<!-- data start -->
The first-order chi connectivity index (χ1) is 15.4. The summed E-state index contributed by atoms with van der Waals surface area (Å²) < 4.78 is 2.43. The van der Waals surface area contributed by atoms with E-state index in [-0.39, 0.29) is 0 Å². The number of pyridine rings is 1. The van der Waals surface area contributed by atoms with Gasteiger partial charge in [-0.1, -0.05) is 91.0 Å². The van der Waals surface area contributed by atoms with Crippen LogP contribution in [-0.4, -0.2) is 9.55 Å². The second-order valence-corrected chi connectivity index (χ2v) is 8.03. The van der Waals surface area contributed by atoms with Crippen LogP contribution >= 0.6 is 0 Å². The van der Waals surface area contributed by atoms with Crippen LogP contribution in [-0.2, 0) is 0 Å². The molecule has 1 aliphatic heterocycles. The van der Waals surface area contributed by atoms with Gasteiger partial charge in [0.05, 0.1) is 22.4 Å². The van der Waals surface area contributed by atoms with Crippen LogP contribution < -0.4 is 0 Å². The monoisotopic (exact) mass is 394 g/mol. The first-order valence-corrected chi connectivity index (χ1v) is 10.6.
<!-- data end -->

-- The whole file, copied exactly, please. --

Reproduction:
The first-order chi connectivity index (χ1) is 15.4. The summed E-state index contributed by atoms with van der Waals surface area (Å²) < 4.78 is 2.43. The van der Waals surface area contributed by atoms with E-state index in [-0.39, 0.29) is 0 Å². The number of pyridine rings is 1. The van der Waals surface area contributed by atoms with Gasteiger partial charge in [-0.1, -0.05) is 91.0 Å². The van der Waals surface area contributed by atoms with Crippen LogP contribution in [-0.4, -0.2) is 9.55 Å². The second-order valence-corrected chi connectivity index (χ2v) is 8.03. The van der Waals surface area contributed by atoms with Crippen LogP contribution >= 0.6 is 0 Å². The van der Waals surface area contributed by atoms with Crippen LogP contribution in [-0.2, 0) is 0 Å². The molecule has 1 aliphatic heterocycles. The van der Waals surface area contributed by atoms with Gasteiger partial charge in [0.05, 0.1) is 22.4 Å². The van der Waals surface area contributed by atoms with Crippen LogP contribution < -0.4 is 0 Å². The monoisotopic (exact) mass is 394 g/mol. The first-order valence-corrected chi connectivity index (χ1v) is 10.6.